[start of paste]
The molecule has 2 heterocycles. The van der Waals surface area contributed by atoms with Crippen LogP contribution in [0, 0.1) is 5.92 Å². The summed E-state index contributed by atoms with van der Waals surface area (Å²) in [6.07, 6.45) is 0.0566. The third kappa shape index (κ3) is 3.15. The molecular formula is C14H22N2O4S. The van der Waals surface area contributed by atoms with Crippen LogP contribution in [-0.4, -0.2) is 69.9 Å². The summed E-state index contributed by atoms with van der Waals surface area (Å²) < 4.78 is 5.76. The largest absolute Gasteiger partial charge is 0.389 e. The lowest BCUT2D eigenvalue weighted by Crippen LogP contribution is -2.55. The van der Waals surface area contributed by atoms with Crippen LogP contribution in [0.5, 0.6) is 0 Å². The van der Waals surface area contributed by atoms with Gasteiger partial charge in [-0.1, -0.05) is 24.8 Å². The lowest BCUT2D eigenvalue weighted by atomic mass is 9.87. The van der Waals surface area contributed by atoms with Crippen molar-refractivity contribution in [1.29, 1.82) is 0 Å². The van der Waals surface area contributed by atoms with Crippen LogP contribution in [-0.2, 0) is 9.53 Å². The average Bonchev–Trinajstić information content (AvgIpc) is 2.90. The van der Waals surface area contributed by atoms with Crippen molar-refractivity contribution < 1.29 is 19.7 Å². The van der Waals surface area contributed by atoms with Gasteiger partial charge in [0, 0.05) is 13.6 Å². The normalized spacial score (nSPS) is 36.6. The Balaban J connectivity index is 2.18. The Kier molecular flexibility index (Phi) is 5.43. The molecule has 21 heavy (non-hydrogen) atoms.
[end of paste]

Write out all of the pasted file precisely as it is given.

The molecule has 2 heterocycles. The van der Waals surface area contributed by atoms with Crippen LogP contribution in [0, 0.1) is 5.92 Å². The summed E-state index contributed by atoms with van der Waals surface area (Å²) in [6.07, 6.45) is 0.0566. The third kappa shape index (κ3) is 3.15. The molecular formula is C14H22N2O4S. The van der Waals surface area contributed by atoms with Crippen LogP contribution in [-0.4, -0.2) is 69.9 Å². The summed E-state index contributed by atoms with van der Waals surface area (Å²) < 4.78 is 5.76. The largest absolute Gasteiger partial charge is 0.389 e. The lowest BCUT2D eigenvalue weighted by Crippen LogP contribution is -2.55. The van der Waals surface area contributed by atoms with Crippen LogP contribution in [0.5, 0.6) is 0 Å². The van der Waals surface area contributed by atoms with Gasteiger partial charge in [-0.1, -0.05) is 24.8 Å². The lowest BCUT2D eigenvalue weighted by atomic mass is 9.87. The van der Waals surface area contributed by atoms with Crippen molar-refractivity contribution in [1.29, 1.82) is 0 Å². The van der Waals surface area contributed by atoms with Crippen LogP contribution in [-0.2, 0) is 9.53 Å². The average Bonchev–Trinajstić information content (AvgIpc) is 2.90. The van der Waals surface area contributed by atoms with Crippen molar-refractivity contribution < 1.29 is 19.7 Å². The van der Waals surface area contributed by atoms with Gasteiger partial charge in [0, 0.05) is 13.6 Å². The normalized spacial score (nSPS) is 36.6. The Balaban J connectivity index is 2.18. The Kier molecular flexibility index (Phi) is 5.43. The molecule has 21 heavy (non-hydrogen) atoms.